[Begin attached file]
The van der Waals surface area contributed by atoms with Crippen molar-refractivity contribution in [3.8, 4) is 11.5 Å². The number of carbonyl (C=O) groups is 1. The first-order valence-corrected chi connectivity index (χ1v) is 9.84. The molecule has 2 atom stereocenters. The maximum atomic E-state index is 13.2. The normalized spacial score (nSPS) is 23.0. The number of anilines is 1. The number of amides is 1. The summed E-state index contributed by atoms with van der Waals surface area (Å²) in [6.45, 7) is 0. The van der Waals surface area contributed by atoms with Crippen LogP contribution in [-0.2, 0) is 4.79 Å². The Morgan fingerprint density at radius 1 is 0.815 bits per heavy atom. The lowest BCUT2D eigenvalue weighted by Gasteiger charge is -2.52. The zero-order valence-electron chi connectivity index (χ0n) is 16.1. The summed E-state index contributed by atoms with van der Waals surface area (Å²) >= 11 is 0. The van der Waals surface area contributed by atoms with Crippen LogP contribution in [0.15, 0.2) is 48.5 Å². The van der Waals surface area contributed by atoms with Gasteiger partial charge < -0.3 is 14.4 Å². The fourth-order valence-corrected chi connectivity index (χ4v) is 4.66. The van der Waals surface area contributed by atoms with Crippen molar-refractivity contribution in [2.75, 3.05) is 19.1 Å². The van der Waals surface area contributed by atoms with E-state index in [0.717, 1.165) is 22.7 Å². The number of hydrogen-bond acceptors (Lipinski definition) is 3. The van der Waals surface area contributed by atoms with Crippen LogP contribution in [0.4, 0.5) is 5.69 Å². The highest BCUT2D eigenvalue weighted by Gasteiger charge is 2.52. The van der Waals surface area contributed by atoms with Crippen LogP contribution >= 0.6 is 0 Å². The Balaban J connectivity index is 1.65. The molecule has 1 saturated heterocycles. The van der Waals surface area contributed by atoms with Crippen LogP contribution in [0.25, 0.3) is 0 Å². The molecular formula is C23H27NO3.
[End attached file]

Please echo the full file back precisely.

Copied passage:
The van der Waals surface area contributed by atoms with Crippen molar-refractivity contribution in [3.8, 4) is 11.5 Å². The number of carbonyl (C=O) groups is 1. The first-order valence-corrected chi connectivity index (χ1v) is 9.84. The molecule has 2 atom stereocenters. The maximum atomic E-state index is 13.2. The normalized spacial score (nSPS) is 23.0. The number of anilines is 1. The number of amides is 1. The summed E-state index contributed by atoms with van der Waals surface area (Å²) in [6.45, 7) is 0. The van der Waals surface area contributed by atoms with Crippen LogP contribution in [-0.2, 0) is 4.79 Å². The Morgan fingerprint density at radius 1 is 0.815 bits per heavy atom. The lowest BCUT2D eigenvalue weighted by Gasteiger charge is -2.52. The zero-order valence-electron chi connectivity index (χ0n) is 16.1. The summed E-state index contributed by atoms with van der Waals surface area (Å²) >= 11 is 0. The van der Waals surface area contributed by atoms with Crippen LogP contribution in [0.15, 0.2) is 48.5 Å². The van der Waals surface area contributed by atoms with Gasteiger partial charge < -0.3 is 14.4 Å². The fourth-order valence-corrected chi connectivity index (χ4v) is 4.66. The van der Waals surface area contributed by atoms with Crippen molar-refractivity contribution in [2.75, 3.05) is 19.1 Å². The van der Waals surface area contributed by atoms with E-state index in [0.717, 1.165) is 22.7 Å². The number of hydrogen-bond acceptors (Lipinski definition) is 3. The van der Waals surface area contributed by atoms with Crippen LogP contribution in [0.4, 0.5) is 5.69 Å². The highest BCUT2D eigenvalue weighted by Gasteiger charge is 2.52. The van der Waals surface area contributed by atoms with Crippen LogP contribution >= 0.6 is 0 Å². The Balaban J connectivity index is 1.65. The molecule has 1 saturated heterocycles. The van der Waals surface area contributed by atoms with Crippen LogP contribution in [0.25, 0.3) is 0 Å². The molecular formula is C23H27NO3.